For the next three years, European armies tore each other apart on battlefields across the continent. Tanks and airplanes were used for the first time, and the introduction of weaponized gas added an entirely new dimension to the horrors of warfare. Thousands of young men sacrificed their lives in service to their various nations, spilling their blood into the muddy fields of lands both foreign and domestic.

Throughout those years, the majority of Americans wanted to stay out of what they viewed as European problems. If Germany and the allied forces of the French and British wanted to blow each other to hell, then let them.

Eventually, however, that sentiment began to change.

Americans were already outraged by German attacks on American vessels or ships carrying American citizens. Still, this wasn’t quite enough to tip the scales, especially after Germany had agreed to stop their submarines in the Atlantic from waging unrestricted warfare.

Then, in March 1917, British Intelligence intercepted a communication from Arthur Zimmerman, the German Foreign Minister, to the government of Mexico. In it, he proposed that if Mexico allied themselves with Germany and attacked the United States, then Germany would see to it that all lands they lost during the Mexican War in the 19th Century would be returned to them.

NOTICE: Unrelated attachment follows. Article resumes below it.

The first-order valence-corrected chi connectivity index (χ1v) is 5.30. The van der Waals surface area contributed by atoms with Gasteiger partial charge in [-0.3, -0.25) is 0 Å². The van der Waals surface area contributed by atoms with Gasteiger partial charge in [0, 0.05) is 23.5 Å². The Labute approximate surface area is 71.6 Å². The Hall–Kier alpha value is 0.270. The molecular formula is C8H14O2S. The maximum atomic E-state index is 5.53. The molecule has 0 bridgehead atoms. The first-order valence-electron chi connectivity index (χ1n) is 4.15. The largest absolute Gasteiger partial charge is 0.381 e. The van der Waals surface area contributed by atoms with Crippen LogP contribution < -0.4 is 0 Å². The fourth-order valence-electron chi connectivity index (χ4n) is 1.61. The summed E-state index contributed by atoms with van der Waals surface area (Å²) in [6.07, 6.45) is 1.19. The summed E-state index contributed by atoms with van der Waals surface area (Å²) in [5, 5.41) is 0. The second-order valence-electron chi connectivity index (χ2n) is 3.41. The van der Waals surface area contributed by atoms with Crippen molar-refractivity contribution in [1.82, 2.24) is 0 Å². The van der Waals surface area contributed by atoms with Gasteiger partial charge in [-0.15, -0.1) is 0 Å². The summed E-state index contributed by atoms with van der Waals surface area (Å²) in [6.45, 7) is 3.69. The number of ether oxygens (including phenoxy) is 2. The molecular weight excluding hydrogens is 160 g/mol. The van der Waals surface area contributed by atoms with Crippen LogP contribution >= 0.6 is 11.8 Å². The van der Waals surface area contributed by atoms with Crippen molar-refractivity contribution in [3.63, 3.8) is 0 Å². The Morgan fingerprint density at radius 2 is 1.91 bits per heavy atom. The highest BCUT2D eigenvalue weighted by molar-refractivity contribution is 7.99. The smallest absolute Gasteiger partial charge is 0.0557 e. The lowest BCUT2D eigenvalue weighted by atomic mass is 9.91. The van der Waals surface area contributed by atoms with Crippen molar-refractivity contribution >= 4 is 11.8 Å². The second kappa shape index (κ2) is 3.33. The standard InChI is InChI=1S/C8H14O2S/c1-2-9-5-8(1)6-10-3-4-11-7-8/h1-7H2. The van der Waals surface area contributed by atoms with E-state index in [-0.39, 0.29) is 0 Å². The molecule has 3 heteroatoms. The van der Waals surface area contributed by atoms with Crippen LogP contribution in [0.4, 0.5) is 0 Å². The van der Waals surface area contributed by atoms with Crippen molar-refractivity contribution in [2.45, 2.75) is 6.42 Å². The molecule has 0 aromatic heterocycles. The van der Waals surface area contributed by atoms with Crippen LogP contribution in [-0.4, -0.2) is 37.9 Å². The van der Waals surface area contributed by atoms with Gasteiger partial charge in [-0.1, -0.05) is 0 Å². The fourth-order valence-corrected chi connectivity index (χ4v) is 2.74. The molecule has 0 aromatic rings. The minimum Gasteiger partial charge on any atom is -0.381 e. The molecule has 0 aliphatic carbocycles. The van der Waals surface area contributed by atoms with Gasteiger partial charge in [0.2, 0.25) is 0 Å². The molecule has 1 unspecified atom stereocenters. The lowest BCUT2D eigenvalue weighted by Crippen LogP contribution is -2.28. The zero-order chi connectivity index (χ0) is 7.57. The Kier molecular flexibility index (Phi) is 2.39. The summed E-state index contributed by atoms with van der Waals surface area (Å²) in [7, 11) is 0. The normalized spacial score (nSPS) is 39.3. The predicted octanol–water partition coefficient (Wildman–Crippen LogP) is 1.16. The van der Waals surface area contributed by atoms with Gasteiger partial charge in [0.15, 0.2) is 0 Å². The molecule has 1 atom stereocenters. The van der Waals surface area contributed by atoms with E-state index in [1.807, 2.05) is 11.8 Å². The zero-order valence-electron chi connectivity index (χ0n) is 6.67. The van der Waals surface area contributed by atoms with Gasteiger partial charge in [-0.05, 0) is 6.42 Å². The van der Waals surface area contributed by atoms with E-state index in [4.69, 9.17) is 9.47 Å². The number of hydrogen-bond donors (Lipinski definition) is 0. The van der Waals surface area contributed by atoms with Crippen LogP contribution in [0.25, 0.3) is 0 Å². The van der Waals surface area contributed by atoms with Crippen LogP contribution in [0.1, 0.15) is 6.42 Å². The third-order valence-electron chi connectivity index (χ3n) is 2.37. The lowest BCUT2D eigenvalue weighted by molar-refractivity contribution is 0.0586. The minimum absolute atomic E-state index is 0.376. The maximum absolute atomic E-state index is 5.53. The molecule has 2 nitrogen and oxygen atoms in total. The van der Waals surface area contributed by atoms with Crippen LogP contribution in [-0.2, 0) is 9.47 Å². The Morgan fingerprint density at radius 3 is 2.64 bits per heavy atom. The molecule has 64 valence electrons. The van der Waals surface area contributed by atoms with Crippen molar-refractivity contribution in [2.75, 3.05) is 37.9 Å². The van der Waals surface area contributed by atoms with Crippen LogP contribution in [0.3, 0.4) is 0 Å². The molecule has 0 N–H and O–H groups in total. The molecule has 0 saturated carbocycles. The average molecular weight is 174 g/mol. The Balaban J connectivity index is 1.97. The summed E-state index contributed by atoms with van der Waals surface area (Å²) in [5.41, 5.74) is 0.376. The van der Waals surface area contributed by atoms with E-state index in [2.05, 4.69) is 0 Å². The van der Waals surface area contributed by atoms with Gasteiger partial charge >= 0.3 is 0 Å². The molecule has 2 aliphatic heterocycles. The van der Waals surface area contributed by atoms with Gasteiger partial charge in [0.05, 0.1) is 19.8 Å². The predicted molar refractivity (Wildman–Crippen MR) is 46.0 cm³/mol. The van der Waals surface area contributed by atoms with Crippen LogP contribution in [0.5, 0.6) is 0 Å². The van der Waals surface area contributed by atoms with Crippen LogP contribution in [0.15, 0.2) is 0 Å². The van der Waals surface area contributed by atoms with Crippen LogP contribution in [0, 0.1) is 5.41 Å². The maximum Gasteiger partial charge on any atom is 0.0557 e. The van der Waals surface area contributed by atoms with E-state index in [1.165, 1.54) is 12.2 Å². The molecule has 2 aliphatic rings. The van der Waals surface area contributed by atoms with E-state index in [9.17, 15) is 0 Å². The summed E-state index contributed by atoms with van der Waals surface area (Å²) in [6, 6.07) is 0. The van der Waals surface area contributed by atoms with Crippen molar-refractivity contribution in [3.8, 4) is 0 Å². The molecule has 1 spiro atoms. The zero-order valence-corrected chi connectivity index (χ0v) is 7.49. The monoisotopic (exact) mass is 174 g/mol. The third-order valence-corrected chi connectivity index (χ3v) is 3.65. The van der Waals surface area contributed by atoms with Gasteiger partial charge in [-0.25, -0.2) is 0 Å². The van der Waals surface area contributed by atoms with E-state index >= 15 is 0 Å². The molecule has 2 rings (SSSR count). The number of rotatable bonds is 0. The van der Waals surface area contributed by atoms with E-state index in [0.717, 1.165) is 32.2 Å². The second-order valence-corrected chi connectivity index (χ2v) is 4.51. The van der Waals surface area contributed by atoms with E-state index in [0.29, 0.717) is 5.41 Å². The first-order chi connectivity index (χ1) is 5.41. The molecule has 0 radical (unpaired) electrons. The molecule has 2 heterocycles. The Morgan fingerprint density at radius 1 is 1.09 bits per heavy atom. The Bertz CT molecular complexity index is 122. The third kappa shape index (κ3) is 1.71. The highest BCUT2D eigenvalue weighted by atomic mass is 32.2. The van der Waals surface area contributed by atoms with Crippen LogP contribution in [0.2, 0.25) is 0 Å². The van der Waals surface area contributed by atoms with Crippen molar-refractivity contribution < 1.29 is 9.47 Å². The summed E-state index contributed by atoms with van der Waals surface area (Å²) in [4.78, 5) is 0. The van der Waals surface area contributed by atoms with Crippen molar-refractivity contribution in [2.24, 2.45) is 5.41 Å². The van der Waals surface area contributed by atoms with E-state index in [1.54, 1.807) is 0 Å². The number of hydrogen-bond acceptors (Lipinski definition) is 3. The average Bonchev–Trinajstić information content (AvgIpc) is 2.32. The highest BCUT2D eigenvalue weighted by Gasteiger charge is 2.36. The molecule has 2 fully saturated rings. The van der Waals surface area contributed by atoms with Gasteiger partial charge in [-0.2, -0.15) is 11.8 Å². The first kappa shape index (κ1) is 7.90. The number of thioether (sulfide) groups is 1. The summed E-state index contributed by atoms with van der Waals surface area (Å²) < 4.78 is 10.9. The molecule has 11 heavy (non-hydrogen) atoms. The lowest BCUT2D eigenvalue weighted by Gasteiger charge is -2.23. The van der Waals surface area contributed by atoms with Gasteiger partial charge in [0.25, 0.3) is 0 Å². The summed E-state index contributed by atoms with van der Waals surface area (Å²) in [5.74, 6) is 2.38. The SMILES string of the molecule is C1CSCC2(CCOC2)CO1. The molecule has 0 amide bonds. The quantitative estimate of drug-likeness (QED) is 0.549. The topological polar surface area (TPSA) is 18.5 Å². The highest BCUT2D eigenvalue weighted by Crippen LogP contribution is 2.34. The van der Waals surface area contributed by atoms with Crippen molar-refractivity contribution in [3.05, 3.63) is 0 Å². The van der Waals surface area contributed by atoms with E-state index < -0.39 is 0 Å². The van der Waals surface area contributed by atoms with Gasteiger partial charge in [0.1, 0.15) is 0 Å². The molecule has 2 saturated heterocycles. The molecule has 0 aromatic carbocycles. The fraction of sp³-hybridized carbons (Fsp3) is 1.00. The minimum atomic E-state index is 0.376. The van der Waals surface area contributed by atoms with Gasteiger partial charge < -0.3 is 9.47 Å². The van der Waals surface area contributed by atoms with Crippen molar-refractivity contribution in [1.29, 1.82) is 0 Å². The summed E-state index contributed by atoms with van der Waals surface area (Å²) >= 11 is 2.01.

That was just too much.

America was content to just let Germany and the other European nations do their thing overseas. All we wanted was to be left alone. This was what they got for their effort? This was how they were rewarded for staying neutral? Most people, including President Woodrow Wilson, decided that enough was enough.

In early April, President Wilson asked Congress to declare war on Germany and join the war. Congress agreed, and with that, America was launched into the midst of what Europeans would one day call the Great War.

At that point in the conflict, the British, French, Russians, and Germans all had armies numbering in the millions. By contrast, the United States had a little over 127,000 enlisted men in the Army, with almost 182,000 additional men in the National Guard. If the American effort was going to be successful, then they would need more soldiers. A lot more.

A national draft of all able-bodied men between the ages of 21 – 30 was instituted. While the idea of a draft was unpopular with most people, it was the only practical way for the United States to get the manpower it needed in such a short period of time.